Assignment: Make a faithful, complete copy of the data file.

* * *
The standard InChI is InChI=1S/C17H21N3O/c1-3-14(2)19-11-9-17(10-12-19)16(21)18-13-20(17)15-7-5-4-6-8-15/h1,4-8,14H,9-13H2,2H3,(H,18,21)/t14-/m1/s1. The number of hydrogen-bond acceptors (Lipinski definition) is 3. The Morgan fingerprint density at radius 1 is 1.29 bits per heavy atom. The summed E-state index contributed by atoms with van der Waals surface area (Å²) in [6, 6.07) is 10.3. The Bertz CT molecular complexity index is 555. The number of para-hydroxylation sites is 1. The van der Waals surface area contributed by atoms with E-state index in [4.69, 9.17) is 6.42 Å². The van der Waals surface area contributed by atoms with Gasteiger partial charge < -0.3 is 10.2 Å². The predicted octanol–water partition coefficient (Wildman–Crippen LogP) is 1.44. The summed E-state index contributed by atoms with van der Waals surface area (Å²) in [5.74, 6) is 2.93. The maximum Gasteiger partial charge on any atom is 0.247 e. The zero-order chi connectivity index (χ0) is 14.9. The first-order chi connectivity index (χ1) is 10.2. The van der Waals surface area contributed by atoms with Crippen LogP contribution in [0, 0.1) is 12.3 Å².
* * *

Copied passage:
The standard InChI is InChI=1S/C17H21N3O/c1-3-14(2)19-11-9-17(10-12-19)16(21)18-13-20(17)15-7-5-4-6-8-15/h1,4-8,14H,9-13H2,2H3,(H,18,21)/t14-/m1/s1. The number of hydrogen-bond acceptors (Lipinski definition) is 3. The Morgan fingerprint density at radius 1 is 1.29 bits per heavy atom. The summed E-state index contributed by atoms with van der Waals surface area (Å²) in [6, 6.07) is 10.3. The Bertz CT molecular complexity index is 555. The number of para-hydroxylation sites is 1. The van der Waals surface area contributed by atoms with E-state index in [4.69, 9.17) is 6.42 Å². The van der Waals surface area contributed by atoms with Gasteiger partial charge < -0.3 is 10.2 Å². The predicted octanol–water partition coefficient (Wildman–Crippen LogP) is 1.44. The summed E-state index contributed by atoms with van der Waals surface area (Å²) in [5.74, 6) is 2.93. The maximum Gasteiger partial charge on any atom is 0.247 e. The zero-order chi connectivity index (χ0) is 14.9. The first-order chi connectivity index (χ1) is 10.2. The van der Waals surface area contributed by atoms with Crippen LogP contribution in [0, 0.1) is 12.3 Å².